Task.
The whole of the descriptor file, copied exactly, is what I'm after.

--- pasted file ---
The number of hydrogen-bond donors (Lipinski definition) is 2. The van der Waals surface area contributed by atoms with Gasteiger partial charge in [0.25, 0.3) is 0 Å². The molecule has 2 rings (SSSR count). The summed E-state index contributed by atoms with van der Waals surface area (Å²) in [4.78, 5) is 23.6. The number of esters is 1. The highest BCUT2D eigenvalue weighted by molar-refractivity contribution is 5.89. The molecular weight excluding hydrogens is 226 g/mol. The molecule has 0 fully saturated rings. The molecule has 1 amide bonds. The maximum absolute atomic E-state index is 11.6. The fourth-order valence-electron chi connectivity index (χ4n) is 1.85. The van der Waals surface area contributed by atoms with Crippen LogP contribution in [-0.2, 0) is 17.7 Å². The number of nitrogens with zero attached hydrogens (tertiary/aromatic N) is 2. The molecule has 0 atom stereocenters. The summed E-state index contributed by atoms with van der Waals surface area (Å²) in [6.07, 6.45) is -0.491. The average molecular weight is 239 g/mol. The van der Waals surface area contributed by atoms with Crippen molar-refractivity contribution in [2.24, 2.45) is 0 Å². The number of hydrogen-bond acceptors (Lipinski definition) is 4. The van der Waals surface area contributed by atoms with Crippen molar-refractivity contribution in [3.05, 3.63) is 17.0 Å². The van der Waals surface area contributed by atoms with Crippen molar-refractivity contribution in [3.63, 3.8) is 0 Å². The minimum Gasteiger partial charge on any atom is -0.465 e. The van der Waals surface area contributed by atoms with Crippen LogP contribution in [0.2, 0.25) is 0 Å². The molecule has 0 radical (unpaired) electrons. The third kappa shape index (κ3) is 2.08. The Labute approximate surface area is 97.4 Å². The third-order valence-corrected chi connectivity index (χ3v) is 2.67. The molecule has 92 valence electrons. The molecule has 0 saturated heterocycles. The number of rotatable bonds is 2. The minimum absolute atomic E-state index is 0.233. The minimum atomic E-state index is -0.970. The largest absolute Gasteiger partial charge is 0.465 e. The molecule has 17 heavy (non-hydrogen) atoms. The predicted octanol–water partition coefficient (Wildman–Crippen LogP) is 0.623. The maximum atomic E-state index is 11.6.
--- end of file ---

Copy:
The number of hydrogen-bond donors (Lipinski definition) is 2. The van der Waals surface area contributed by atoms with Gasteiger partial charge in [0.25, 0.3) is 0 Å². The molecule has 2 rings (SSSR count). The summed E-state index contributed by atoms with van der Waals surface area (Å²) in [4.78, 5) is 23.6. The number of esters is 1. The highest BCUT2D eigenvalue weighted by molar-refractivity contribution is 5.89. The molecular weight excluding hydrogens is 226 g/mol. The molecule has 0 fully saturated rings. The molecule has 1 amide bonds. The maximum absolute atomic E-state index is 11.6. The fourth-order valence-electron chi connectivity index (χ4n) is 1.85. The van der Waals surface area contributed by atoms with Crippen LogP contribution in [-0.2, 0) is 17.7 Å². The number of nitrogens with zero attached hydrogens (tertiary/aromatic N) is 2. The molecule has 0 atom stereocenters. The summed E-state index contributed by atoms with van der Waals surface area (Å²) in [6.07, 6.45) is -0.491. The average molecular weight is 239 g/mol. The van der Waals surface area contributed by atoms with Crippen molar-refractivity contribution in [2.24, 2.45) is 0 Å². The number of hydrogen-bond acceptors (Lipinski definition) is 4. The van der Waals surface area contributed by atoms with Crippen molar-refractivity contribution in [3.05, 3.63) is 17.0 Å². The van der Waals surface area contributed by atoms with Crippen molar-refractivity contribution in [3.63, 3.8) is 0 Å². The minimum Gasteiger partial charge on any atom is -0.465 e. The van der Waals surface area contributed by atoms with Crippen LogP contribution in [0.2, 0.25) is 0 Å². The molecule has 0 radical (unpaired) electrons. The third kappa shape index (κ3) is 2.08. The Labute approximate surface area is 97.4 Å². The third-order valence-corrected chi connectivity index (χ3v) is 2.67. The molecule has 92 valence electrons. The molecule has 0 saturated heterocycles. The number of rotatable bonds is 2. The minimum absolute atomic E-state index is 0.233. The minimum atomic E-state index is -0.970. The largest absolute Gasteiger partial charge is 0.465 e. The molecule has 17 heavy (non-hydrogen) atoms. The predicted octanol–water partition coefficient (Wildman–Crippen LogP) is 0.623. The maximum atomic E-state index is 11.6.